Driving in Lille, France
The medieval city of Lille is located in northern France and was the European Capital of Culture in 2004. The city, which has a long and interesting history, is the largest city in the region and is on the French-Belgian border. It also connects to the UK, via the Channel Tunnel. It takes about 1 hour and 40 minutes to get from London Waterloo Station to Lille, via the Eurostar.
Lille is a vibrant and modern city – the fourth largest in France and the main city in the region to the north of Paris. The rail connection and the Industrial Revolution really helped establish Lille as a developed city and the large coal deposits and textile industry contributed as well.
Large sections of the city were destroyed during WWI and later during the great depression the city’s population took a major hit economically. In WWII the Lille was captured very early in the war and again was very quickly liberated after D-Day. Today the city has one of the largest student populations in France. There are many universities with different disciplines and it’s a popular place for foreign students. It was the birthplace of Charles de Gaulle in 1890 and, today, there’s a university in the city named after him.
There’s much to see and do in the city centre including a descent number of museums to wander around. These include the Musée des Beaux-Arts (the second largest fine arts museum in France after the Louvre), the Museum of Natural History (home to a large collection of mammals, insects and fossils), the Musée de l’Hospice Comtesse (formerly a hospital but is now an art museum) and the Musée d’Art et d’ Industrie de Roubaix: La Piscine (modern art museum displayed in an Art Deco setting).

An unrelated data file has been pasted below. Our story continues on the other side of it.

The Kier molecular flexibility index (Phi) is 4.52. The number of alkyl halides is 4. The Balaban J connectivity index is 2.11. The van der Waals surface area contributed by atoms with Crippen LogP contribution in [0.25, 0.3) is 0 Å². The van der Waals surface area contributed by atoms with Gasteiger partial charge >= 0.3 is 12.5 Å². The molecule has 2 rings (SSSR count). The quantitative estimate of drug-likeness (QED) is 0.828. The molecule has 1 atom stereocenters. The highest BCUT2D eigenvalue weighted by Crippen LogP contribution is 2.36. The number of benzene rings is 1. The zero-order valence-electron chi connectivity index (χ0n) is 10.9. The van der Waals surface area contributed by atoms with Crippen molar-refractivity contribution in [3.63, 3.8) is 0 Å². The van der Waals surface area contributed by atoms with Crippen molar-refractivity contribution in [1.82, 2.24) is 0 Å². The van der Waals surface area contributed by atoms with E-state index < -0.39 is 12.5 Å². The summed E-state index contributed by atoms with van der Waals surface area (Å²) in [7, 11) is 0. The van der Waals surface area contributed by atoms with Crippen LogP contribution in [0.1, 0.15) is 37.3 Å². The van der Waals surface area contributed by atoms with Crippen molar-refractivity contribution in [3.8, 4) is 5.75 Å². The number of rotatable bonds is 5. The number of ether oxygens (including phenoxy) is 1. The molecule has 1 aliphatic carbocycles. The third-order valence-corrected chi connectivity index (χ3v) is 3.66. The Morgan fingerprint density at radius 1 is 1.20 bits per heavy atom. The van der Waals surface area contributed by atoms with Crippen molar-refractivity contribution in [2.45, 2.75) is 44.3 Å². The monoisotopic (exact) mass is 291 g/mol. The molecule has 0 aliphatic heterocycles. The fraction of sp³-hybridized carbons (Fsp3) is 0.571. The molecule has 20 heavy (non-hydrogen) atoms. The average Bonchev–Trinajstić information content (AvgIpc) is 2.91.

The historic centre of Lille (Old Quarter or Vieux Lille) is well worth checking out with its narrow, winding cobblestone streets, chic little cafes and restaurants. It’s also home to the Cathédrale Notre Dame de la Treille.
Lillie also boasts some beautifully set squares, the largest of which is Place du Général-de-Gaulle (aka Grand place). Here you’ll find the fountain, La Grande Déesse and a number of historic houses surround the square including the HQ of the Flemish newspaper La Voix du Nord.
Another square located nearby is the Place du Théâtre which is home to many fantastic historic buildings such as the Opera House and the Chamber of Commerce. Located between the Place du Théâtre and the Grand’place is the La Vieille Bourse – the site of the former commercial exchange. Other squares worth visiting include the Place Rihour, where the tourist information centre is located.
One of the most impressive features of the city is la Citadelle. This was built by Louis XIV and its main entrance is situated opposite the historic centre.
Lille is also a shopper’s paradise. Like all other major European cities it has loads of department stores as well as quaint little French boutiques.
What to see in the Lille area?